The first thing I did was document what I wanted to do IN THE CODE. After that, I ran a thumbnail sketch of the program I wanted to develop – that is, I set up the inputs and outputs, sketched out some functions which I could use to open and close the dampers, turn the furnace on or off, those kinds of things. Great, I had my initial program sketched out. Of course it wasn’t ready, wouldn’t compile, anything like that.

During this process, I was getting pretty frustrated with the poor development environment of the Arduino IDE. A quick search later, I had found an add on for SublimeText called ‘Stino’. Stino did everything I wanted it to and was a much more mature dev environment. I switched over immediately.

Step 3: Pull the program together

The first step in making the program actually work was to get the temp sensors working. They are at the heart of the thermostat, and without them, the furnace doesn’t know when to turn on or off.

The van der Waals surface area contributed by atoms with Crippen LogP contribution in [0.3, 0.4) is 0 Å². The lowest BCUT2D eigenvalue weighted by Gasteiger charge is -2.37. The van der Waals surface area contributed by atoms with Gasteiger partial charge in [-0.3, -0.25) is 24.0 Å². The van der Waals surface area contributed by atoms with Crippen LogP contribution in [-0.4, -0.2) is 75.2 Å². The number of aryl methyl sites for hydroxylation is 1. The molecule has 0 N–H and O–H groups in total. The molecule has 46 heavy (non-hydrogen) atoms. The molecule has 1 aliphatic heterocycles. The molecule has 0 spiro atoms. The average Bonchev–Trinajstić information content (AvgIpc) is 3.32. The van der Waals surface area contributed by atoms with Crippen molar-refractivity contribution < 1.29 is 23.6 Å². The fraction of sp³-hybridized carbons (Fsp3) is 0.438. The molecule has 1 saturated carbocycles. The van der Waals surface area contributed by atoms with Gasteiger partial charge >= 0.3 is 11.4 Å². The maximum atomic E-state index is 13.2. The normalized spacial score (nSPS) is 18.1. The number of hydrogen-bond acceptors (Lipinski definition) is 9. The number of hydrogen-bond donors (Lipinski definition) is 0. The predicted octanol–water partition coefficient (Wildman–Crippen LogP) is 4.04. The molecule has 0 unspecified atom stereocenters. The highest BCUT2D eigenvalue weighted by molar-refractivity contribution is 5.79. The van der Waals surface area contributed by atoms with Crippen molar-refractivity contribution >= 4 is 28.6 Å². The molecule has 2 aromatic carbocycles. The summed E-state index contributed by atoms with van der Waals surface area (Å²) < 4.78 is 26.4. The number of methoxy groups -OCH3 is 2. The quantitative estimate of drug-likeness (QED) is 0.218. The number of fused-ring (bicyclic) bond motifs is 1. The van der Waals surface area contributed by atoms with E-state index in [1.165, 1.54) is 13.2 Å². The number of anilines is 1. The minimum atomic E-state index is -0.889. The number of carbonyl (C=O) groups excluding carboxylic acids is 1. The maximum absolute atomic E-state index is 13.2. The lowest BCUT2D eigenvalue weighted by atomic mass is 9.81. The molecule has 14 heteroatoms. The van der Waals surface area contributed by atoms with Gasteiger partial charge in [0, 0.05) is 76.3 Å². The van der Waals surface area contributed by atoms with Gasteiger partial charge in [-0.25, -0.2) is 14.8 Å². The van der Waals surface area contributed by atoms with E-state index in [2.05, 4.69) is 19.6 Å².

Time to introduce a couple of libraries.
The temperature sensor is pretty cool in that it uses a single wire to send data back to the Arduino. What’s more, each sensor has an address, a unique number which identifies the sensor. This is really exciting because it means you can have multiple sensors sending their inputs into the same pin on the Arduino (a big deal when you start to look at what it takes to plug in the 16×2 LCD screen. Pin space is at a premium!).

In order to do this, we’ll call on a couple of libraries that already exist – no need to reinvent the wheel. The two libraries are OneWire and DallasTemperature. Both are freely available and will come in useful as we move forward. Being unfamiliar with either one of these libraries, I again referred to the interwebs and found a pretty interesting tutorial on just that thing. All I had to do was modify it to fit my needs.